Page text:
One of the challenges of the new Miami International Speedway is that it is built around a soccer stadium, tennis courts and a concert venue that requires outlying areas of the facility to change shape for each event that takes place.
That prompted Apex Circuit Design , the company that oversaw the project from planning to creation, to devise a system to keep track of the 2,900 Geobrugg concrete barriers, guard fences and curbs – in total, more than 7,000 assets – that they had to be installed.
After the Miami Grand Prix, everything has to be removed to allow the next event to take place in the stadium, with the help of software development company Ofcdesk.
The solution was ApexBUILD , which is a “digital twin” and asset management tool for the entire circuitry, developed by Kate Kishel for Apex. Each ApexBUILD asset tag carries an individual QR code, (a small piece of vinyl with a 5mm adhesive also used by NASA) that has been added to all the pieces, once placed, to form the track barriers . After this procedure, it is scanned with a mobile application to update the data of the place in real time.
“A digital twin is a visual replica of a real-life entity, in this case the assets of a work,” Kishel said. “But you can have a digital twin to model any system or entity.”
“One of the challenges of temporary circuit structures is all these gigantic concrete barriers with barbed wire on top. They’re like very heavy Lego bricks, 4 meters long. You have to put them all together in a perfect configuration to complete the track.” .
“Managing these assets is quite a challenge due to their number and size, so if the installation plans are not followed as designed, it would take extra manpower and specialized equipment to fix it and get it back on track. track, which could delay the calendar and suppose an additional cost”.
General view of the Miami circuit
Those asset tags mean that every component of the track, plus the permanent asphalt surface and drainage system, can be virtually monitored in a web application to enable assembly and disassembly, data that can be used to reassemble the track. next year.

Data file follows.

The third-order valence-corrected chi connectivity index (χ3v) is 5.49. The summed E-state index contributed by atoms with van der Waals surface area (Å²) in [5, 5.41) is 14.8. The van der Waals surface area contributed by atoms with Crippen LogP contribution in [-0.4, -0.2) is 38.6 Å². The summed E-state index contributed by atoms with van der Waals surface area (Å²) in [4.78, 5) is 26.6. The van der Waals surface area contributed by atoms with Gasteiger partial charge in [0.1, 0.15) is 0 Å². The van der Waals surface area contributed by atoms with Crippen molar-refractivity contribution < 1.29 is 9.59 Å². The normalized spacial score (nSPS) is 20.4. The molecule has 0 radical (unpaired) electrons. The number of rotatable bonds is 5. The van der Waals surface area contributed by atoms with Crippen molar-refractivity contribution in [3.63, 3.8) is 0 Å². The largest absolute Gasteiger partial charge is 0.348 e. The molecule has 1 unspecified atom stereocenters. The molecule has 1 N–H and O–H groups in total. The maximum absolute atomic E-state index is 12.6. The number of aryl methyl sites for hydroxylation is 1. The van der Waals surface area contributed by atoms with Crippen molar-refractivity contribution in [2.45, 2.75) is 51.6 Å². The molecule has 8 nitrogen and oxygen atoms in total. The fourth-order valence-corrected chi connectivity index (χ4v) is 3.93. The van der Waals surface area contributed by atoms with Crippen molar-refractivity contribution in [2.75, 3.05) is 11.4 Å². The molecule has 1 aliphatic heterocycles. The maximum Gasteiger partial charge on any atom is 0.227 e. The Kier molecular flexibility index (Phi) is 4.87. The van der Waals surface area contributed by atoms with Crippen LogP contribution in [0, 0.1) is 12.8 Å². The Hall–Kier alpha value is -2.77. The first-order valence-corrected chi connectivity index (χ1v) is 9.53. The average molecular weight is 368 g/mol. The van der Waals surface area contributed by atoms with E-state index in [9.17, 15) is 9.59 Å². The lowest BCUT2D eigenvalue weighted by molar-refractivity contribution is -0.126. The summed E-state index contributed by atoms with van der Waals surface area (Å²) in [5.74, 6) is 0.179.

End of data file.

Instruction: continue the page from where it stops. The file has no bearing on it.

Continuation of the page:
Kishel explained, “We use AutoCAD, which is a design program that engineers use to design a facility and put up site plans, which creates a picture of what the place should look like when everything is installed. ApexBUILD’s mobile app, once you’ve scanned the QR stickers with the mobile app, it collects all that data for each component so its own story is captured in our back-end database.The ApexBUILD web viewer then displays the data on an easy-to-understand graphical display that anyone can see and understand, with little training, in seconds.
“You go from having the picture of what the site should look like, now combined with the actual data of what has been physically built, so you can compare the two to make sure there are no mistakes. It’s basically a method of ensuring that everyone These gigantic Legos are where they belong.”
“It also creates a history of each concrete barrier forever, so if one breaks and needs to be repaired, there’s a record of what happened so we can make sure we repair the right barrier before next year’s race.” to improve security. And, in addition, the useful life of that barrier is perfectly recorded”.
ApexBUILD works in conjunction with Autodesk Build and will be used to establish an asset and life management database for inventory control and to record the location and status each year for off-site storage. This will help the project management team reinstall the track systems on an annual basis, in the order that they are removed after each year’s race.
“We also have the curbs, the protective fence panels and the TecPro barriers,” added Kishel. “We started with a blank canvas, but the pace at which the guys have built this track has been mind-boggling. It’s been hard to keep up with them.”
The system will face a real test this weekend, when the Don Shula Avenue public access road is closed and reopened each morning and evening. Moving barriers and fences can be checked to make sure they have been mounted/dismounted correctly and in real time.
“People make mistakes, but everything is perfectly tracked by the computer,” says Kishel. “For example, when I was tagging some barriers on the start/finish straight last month, ApexBUILD showed there was only one row of concrete blocks when there should have been a double row for safety. It was a simple oversight, caught by the app but that the installation team missed.
“On a hugely busy site, mistakes like this can happen, but the digital twin clearly shows any discrepancies between what we planned to happen and what is actually happening.”
What if the stickers peel off over time?
“I know the manufacturer, I talk to him every 15 days, and I think I’ve made his life miserable,” he joked. “But he tested the tags by putting them on the tread of a bulldozer and driving it for 12 hours.”
“He’s from Florida, so he understands how hot and rainy it can be here.”